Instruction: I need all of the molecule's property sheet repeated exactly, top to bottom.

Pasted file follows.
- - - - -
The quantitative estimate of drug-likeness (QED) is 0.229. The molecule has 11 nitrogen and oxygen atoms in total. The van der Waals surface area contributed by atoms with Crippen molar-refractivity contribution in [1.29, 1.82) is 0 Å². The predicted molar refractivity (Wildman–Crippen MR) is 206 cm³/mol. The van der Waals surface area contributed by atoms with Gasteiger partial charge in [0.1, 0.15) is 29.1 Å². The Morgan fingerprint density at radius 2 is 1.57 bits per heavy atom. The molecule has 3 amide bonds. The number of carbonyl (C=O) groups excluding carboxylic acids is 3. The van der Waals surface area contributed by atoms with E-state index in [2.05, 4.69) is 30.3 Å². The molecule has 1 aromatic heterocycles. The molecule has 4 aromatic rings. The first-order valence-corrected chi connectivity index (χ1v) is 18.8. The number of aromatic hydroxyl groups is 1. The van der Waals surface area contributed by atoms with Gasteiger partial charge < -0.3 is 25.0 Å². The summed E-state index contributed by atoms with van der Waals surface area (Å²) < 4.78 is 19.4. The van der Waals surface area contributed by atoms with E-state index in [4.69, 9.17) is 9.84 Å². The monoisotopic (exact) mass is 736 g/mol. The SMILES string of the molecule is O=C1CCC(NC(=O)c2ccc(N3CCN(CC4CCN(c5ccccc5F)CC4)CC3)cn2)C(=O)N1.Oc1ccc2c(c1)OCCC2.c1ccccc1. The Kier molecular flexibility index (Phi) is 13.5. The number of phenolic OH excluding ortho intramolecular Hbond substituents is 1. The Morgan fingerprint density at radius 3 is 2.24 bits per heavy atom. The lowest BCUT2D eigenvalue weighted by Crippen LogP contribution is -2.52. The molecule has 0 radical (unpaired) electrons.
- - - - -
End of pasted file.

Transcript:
The quantitative estimate of drug-likeness (QED) is 0.229. The molecule has 11 nitrogen and oxygen atoms in total. The van der Waals surface area contributed by atoms with Crippen molar-refractivity contribution in [1.29, 1.82) is 0 Å². The predicted molar refractivity (Wildman–Crippen MR) is 206 cm³/mol. The van der Waals surface area contributed by atoms with Gasteiger partial charge in [0.1, 0.15) is 29.1 Å². The Morgan fingerprint density at radius 2 is 1.57 bits per heavy atom. The molecule has 3 amide bonds. The number of carbonyl (C=O) groups excluding carboxylic acids is 3. The van der Waals surface area contributed by atoms with E-state index in [2.05, 4.69) is 30.3 Å². The molecule has 1 aromatic heterocycles. The molecule has 4 aromatic rings. The first-order valence-corrected chi connectivity index (χ1v) is 18.8. The number of aromatic hydroxyl groups is 1. The van der Waals surface area contributed by atoms with Gasteiger partial charge < -0.3 is 25.0 Å². The summed E-state index contributed by atoms with van der Waals surface area (Å²) < 4.78 is 19.4. The van der Waals surface area contributed by atoms with E-state index in [4.69, 9.17) is 9.84 Å². The monoisotopic (exact) mass is 736 g/mol. The SMILES string of the molecule is O=C1CCC(NC(=O)c2ccc(N3CCN(CC4CCN(c5ccccc5F)CC4)CC3)cn2)C(=O)N1.Oc1ccc2c(c1)OCCC2.c1ccccc1. The Kier molecular flexibility index (Phi) is 13.5. The number of phenolic OH excluding ortho intramolecular Hbond substituents is 1. The Morgan fingerprint density at radius 3 is 2.24 bits per heavy atom. The lowest BCUT2D eigenvalue weighted by Crippen LogP contribution is -2.52. The molecule has 0 radical (unpaired) electrons.